New York Racinos Outpacing Regional Rivals
by Tom Precious
Date Posted: 2/15/2013 4:51:49 PM
Last Updated: 2/16/2013 10:41:41 AM

Photo: Coglianese Photos

Hoping to convince state officials to give them full-blown casino rights, New York's racino operators say their financial performance continues to improve and is outpacing percentage returns of casinos in nearby Northeast states.

The New York Gaming Association, which represents nine racinos in the state, reported gross gaming revenues of $147 million in January, up 8% from January 2012.

Those numbers, the group said, buck the trends of casinos in New Jersey, where gross gaming revenues fell 16% in January from the previous year, and in Pennsylvania, where the revenues slid by 1% during the month.

Most of New York's racinos have been experiencing an increase in business, except Yonkers, which has seen revenues decline since the period before the opening of the successful racino at Aqueduct Racetrack. The gaming group is using the performance numbers to try to prod Gov. Andrew Cuomo and lawmakers to give tracks the preference in any casino expansion effort in New York.

Cuomo has said tracks should not be given any special preference when it comes to possible casino expansions. He has suggested there are better locations for what he believes will be destination-style resort casinos.

Lawmakers last year approved a first step to amend the state constitution to permit up to seven new casinos on non-Indian lands in New York. If the same resolution passes this session, it could go to voters statewide as early as November. The governor and lawmakers are still negotiating where the casinos might be permitted and how the operators will be selected.

The gaming association said racino revenues are up even though New York taxes the facilities at an average of 67%. That's compared to 55% in Pennsylvania and 9.25% at Atlantic City casinos.

"While other Northeast gaming states continue to struggle, New York's model is thriving, allowing us to generate ever-growing revenue for education and support for the racing and breeding industry," said NYGA President James Featherstonhaugh, who is also a part-owner of the racino in Saratoga Springs. "New York's current gaming model is an obvious win for taxpayers and the envy of our neighboring states."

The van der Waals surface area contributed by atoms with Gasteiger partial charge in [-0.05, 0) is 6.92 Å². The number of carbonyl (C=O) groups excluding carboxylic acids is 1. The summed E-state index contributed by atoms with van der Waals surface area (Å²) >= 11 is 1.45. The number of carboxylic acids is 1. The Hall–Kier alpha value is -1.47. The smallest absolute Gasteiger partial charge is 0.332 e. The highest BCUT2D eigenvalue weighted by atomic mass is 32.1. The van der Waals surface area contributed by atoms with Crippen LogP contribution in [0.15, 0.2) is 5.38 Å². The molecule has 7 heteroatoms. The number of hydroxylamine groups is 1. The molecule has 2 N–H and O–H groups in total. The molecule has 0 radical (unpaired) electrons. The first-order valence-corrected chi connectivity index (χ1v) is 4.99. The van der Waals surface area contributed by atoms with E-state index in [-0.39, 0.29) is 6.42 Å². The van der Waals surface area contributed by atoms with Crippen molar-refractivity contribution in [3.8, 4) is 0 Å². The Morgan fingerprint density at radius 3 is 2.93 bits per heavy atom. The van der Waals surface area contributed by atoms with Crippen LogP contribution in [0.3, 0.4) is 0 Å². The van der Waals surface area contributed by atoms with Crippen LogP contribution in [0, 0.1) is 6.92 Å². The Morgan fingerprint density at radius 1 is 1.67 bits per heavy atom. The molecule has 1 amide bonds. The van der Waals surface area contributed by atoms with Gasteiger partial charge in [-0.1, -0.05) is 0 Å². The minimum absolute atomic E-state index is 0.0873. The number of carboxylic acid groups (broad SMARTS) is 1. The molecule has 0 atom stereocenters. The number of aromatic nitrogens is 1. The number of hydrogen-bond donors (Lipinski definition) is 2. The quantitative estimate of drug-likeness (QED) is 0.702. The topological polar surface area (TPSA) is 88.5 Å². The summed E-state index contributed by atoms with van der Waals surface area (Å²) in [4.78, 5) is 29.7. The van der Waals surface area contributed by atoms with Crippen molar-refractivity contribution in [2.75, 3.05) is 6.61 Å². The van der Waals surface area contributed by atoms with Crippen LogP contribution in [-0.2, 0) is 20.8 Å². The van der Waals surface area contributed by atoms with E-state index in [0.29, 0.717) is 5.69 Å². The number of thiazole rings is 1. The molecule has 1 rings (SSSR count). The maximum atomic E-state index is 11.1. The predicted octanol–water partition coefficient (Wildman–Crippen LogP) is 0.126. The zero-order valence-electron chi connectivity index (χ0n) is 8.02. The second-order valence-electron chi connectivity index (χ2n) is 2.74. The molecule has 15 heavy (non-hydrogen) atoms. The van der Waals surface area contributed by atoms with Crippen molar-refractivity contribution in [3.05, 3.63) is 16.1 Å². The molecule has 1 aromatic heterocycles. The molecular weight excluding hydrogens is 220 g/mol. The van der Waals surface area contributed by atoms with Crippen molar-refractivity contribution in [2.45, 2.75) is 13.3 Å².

The gaming association, according to a review of campaign finance records, last year donated nearly $300,000 to various politicians and party committees in New York. It does not include thousands more donated by its individual racino members. The year before, the gaming association donated $2 million to the "Committee to Save New York," a group that has spent millions promoting Cuomo and his policies.

The association also recently reported in an annual filing to a state ethics agency that regulates the lobbying industry that it spent $33,000 on various consulting work and studies during the last six months of 2012, and another $38,000 on lobbying. The tallies do not include campaign donations.

In its financial disclosure filing with the state, the group reported raising $872,000 from its nine members last year, led by $296,000 from the Yonkers racino and $292,000 by Resorts World, the Aqueduct casino run by Genting New York. At $94,000, the Saratoga harness track racino contributed the third highest amount to the group, followed by the $54,000 from the Monticello racino.

The payments to the gaming association were based in the beginning on the number of machines at the facilities; dues, or payments, are now based on a revenue-based formula, which means the Genting facility will, by far, give the most in 2013 of the nine members in the trade group.
 



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